Four 2.5" Drives, Tested
We picked out a handful of different devices to test in the PlayStation 4's one drive bay, including Kingston's E50 240 GB SSD, Seagate's SSHD, and a WD Black2 dual-drive. An older WD Scorpio Blue 1 TB from 2011 even made it into our little round-up, if only as a comparison point.
The Kingston SSD lets you switch over to solid-state storage without giving up any capacity compared to Sony's stock hard drive. It adds more than $300 to your already-sizable technology investment, though.
Seagate's SSHD seemed like an interesting compromise, sporting 1 TB of mechanical storage and 8 GB of MLC flash, yet priced right around $100. We didn't know how well its caching algorithms would work with Sony's operating environment though, so we knew we'd have to test it a little differently in order to measure its efficacy.
The Western Digital Black2 is a hybrid technology of sorts, though it differs from Seagate's offering in that its solid-state and conventional storage are uniquely accessible. So, you get 120 GB of flash and 1 TB of disk space in a single device. The ideas is that you choose where you want to put your operating system (SSD), applications (SSD), and user data (hard drive). Unfortunately, the PlayStation never let us get that far, giving us an error that the OS needed a drive with at least 160 GB. As a result of how Western Digital sets this drive up, it simply won't work with the PS4.
Lastly, we have a 1 TB Western Digital Scorpio Blue. We're not expecting much out of it, but I had it lying around, it doubles the PlayStation's stock capacity, and can be found under $100. At the very least, I wanted to know if a larger, non-stock disk helped improve performance or hurt it.
How We Tested
I started with a fresh installation for each set of benchmarks. Rather than messing with a stopwatch to time each run, I set up a video camera to record the process. The video was sent through an editor to trim the beginning and ending; everything between was the benchmark's duration. Each test was run three times and averaged, yielding a final result.
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Thanks for the article. I like the trend of the work you guys are doing, although this one really reminds me why I won't be buying one of the new consoles.Reply
It seems rather shortsighted for Sony to not anticipate users wanting to take advantage of SSD tech. In fact they could have made more $ by offering an upgraded product with an SSD already incorporated (assuming they fixed whataver is causing the negligible difference in performance). Perhaps a few tweaks to the OS through a software update will allow the SSD to make a bigger difference.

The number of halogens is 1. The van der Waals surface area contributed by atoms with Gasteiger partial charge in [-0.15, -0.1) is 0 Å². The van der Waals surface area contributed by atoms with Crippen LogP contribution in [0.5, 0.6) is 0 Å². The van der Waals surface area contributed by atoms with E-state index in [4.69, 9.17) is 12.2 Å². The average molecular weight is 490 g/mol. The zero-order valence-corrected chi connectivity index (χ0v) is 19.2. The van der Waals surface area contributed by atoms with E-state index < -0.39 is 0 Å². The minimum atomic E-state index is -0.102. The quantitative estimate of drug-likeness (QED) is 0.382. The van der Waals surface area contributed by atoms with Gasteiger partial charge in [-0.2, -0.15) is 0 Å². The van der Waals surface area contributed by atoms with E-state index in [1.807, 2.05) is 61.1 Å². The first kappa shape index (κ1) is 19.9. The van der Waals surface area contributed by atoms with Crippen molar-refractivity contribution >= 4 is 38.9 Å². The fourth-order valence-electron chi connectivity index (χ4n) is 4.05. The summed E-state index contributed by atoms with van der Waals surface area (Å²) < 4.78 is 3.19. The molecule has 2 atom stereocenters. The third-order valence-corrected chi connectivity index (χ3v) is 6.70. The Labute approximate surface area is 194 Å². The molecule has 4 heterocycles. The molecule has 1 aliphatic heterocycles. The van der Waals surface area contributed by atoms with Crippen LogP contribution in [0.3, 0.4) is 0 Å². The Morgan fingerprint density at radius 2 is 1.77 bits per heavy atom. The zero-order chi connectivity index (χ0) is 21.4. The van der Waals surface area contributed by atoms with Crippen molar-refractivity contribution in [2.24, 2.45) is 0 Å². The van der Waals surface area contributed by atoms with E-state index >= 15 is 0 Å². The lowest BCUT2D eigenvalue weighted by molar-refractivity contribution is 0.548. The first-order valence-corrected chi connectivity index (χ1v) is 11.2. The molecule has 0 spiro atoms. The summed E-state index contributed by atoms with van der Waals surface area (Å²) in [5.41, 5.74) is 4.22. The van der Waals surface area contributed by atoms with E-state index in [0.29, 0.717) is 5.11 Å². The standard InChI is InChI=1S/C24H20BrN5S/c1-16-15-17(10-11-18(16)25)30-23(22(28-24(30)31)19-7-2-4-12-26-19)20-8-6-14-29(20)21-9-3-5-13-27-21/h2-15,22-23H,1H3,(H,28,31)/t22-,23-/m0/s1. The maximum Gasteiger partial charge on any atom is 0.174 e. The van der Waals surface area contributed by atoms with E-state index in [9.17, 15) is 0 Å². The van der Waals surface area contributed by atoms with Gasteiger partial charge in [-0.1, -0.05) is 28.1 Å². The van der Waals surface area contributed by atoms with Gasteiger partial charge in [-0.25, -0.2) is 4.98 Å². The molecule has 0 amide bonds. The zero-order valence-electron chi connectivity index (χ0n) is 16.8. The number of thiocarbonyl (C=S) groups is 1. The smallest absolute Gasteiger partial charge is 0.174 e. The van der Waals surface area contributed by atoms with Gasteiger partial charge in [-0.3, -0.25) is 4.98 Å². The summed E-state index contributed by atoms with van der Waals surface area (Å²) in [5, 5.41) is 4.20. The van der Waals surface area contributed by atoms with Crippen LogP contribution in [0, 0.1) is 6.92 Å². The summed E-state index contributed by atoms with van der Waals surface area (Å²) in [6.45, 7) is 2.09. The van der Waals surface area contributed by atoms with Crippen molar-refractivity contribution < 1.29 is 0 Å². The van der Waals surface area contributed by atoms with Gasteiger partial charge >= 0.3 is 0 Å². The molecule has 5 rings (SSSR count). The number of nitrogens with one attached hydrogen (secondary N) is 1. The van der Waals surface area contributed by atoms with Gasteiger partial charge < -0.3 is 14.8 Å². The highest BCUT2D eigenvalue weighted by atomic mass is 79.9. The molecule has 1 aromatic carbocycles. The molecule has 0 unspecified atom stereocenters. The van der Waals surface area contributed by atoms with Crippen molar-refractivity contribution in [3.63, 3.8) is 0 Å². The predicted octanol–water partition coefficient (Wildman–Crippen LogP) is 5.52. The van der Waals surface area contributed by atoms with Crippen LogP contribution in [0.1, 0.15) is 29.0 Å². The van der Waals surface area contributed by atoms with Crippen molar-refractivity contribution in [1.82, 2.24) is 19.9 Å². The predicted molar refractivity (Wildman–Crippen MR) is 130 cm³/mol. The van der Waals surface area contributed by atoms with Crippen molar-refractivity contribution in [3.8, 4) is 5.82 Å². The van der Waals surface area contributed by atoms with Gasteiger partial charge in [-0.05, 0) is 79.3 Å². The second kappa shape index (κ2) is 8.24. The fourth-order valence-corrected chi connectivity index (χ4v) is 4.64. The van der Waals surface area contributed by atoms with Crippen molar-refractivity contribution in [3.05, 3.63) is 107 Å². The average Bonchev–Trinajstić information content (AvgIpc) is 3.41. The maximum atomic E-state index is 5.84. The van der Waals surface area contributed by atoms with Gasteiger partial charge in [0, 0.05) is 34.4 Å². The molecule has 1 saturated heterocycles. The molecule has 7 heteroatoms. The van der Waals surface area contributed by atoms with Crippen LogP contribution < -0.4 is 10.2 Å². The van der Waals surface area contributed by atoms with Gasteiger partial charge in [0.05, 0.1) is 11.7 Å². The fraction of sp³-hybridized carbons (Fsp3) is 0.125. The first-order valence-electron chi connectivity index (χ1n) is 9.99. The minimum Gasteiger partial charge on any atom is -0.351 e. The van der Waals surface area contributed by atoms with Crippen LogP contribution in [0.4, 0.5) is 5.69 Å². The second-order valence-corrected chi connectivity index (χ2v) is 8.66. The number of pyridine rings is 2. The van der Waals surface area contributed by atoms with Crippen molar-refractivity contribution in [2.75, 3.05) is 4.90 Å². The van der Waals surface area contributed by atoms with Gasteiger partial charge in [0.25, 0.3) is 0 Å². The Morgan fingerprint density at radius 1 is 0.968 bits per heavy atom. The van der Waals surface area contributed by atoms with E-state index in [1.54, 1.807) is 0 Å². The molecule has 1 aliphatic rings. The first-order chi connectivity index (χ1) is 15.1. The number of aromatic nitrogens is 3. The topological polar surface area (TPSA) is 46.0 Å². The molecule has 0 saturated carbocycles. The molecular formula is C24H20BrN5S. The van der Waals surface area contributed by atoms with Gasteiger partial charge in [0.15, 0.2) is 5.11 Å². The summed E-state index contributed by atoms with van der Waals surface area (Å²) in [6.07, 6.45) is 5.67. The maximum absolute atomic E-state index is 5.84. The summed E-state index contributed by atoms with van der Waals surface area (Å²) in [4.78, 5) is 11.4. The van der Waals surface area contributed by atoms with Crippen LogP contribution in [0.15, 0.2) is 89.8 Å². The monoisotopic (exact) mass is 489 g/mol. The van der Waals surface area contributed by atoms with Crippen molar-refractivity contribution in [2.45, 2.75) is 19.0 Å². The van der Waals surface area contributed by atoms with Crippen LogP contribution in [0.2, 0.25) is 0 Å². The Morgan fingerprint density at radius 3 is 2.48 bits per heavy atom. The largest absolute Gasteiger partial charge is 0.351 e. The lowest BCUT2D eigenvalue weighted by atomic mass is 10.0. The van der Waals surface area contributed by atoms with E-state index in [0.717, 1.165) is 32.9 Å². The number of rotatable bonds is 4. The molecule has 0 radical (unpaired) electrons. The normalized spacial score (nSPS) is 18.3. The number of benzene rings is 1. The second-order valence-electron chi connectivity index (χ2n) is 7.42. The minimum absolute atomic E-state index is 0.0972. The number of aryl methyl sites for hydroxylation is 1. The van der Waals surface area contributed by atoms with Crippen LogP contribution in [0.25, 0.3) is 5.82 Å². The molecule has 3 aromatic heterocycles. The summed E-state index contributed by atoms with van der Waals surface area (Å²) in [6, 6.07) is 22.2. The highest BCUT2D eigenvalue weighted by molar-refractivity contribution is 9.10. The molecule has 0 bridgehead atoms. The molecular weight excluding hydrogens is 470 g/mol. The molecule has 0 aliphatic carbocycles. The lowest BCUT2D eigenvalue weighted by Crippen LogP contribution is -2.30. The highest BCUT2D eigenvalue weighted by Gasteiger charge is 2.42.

It seems that something will need to be done if they hope to have the longevity of the previous generation of consoles.
If you can wait a few more seconds for the hard-drive to load, then why not keep the hard-drive... but who are we if not ENTHUSIASTS!Reply
Eventually see 9.5mm 2TB drives? What about the Samsung M9T? Although difficult to find OEM, you can pull it from a Seagate Backup Plus Slim for about $110 (as of writing). Granted some users have had HDMI handshake bootup issues, they seem resolvable by extended power button presses.Reply
Interesting concept and nice try Toms. I enjoyed this little read over lunch. I'm not a console fan but I admit that there are times when i wish I could just sit on my couch and play on my TV instead of a piddly little 24". The funny bit is, I only feel this way when I'm actually ON the couch, never when I'm sitting enjoying the beast that blows PS4 away.Reply
Guys no, these Seagate SSHD's are crap. Testing it further, yes it cuts down on load times, the boot cycle, and game installations. But game performance is hindered by a random stutter at random periods during gameplay when the disc refreshes its 8GB's of flash memory. If you don't find a random stutter annoying fine get it. But If you really want performance get an SSD. If you want space stick with a mechanical drive.Reply
Did you put a SSHD in your PS4 Lasher13?Reply
Interesting article, BUT: laying around ---> lying around.Reply
This is why I am sticking with PC gaming. I loved consoles back in the day where you just plugged it in, fed it a disc/cartridge and started playing. But last gen they essentially became crappy computers, so I preferred my nice computer to owning a crappy one. This gen they are still crappy computers with all of the issues that computers have, but without the flexibility or usefulness of one... so again I will stick with my PC.There was a chance that I would pick up a PS4 to get my Final Fantasy fix, but now it looks like they are committed to releasing all titles on the PC, so there went my only real motive to pick up a console.Reply
Eventually see 9.5mm 2TB drives? What about the Samsung M9T? Although difficult to find OEM, you can pull it from a Seagate Backup Plus Slim for about $110 (as of writing). Granted some users have had HDMI handshake bootup issues, they seem resolvable by extended power button presses.I did not know this. Interesting bit of information.
Interesting article, BUT: laying around ---> lying around.Fixed, thanks for spotting the error.
This is an interesting concept. You are right sony would have benefitted by adding SSD's as an upgrade, but I have a feeling those console guys are not going to drop added money to make it boot faster, especially since the extra controller, headset, etc cost an additional arm and a leg. PC gaming is where its at, the system runs better, lasts longer, and can be serviced by the user when needed. Also with steambox coming there is really no need to drop money on a console that will be outdated in 2 years.Reply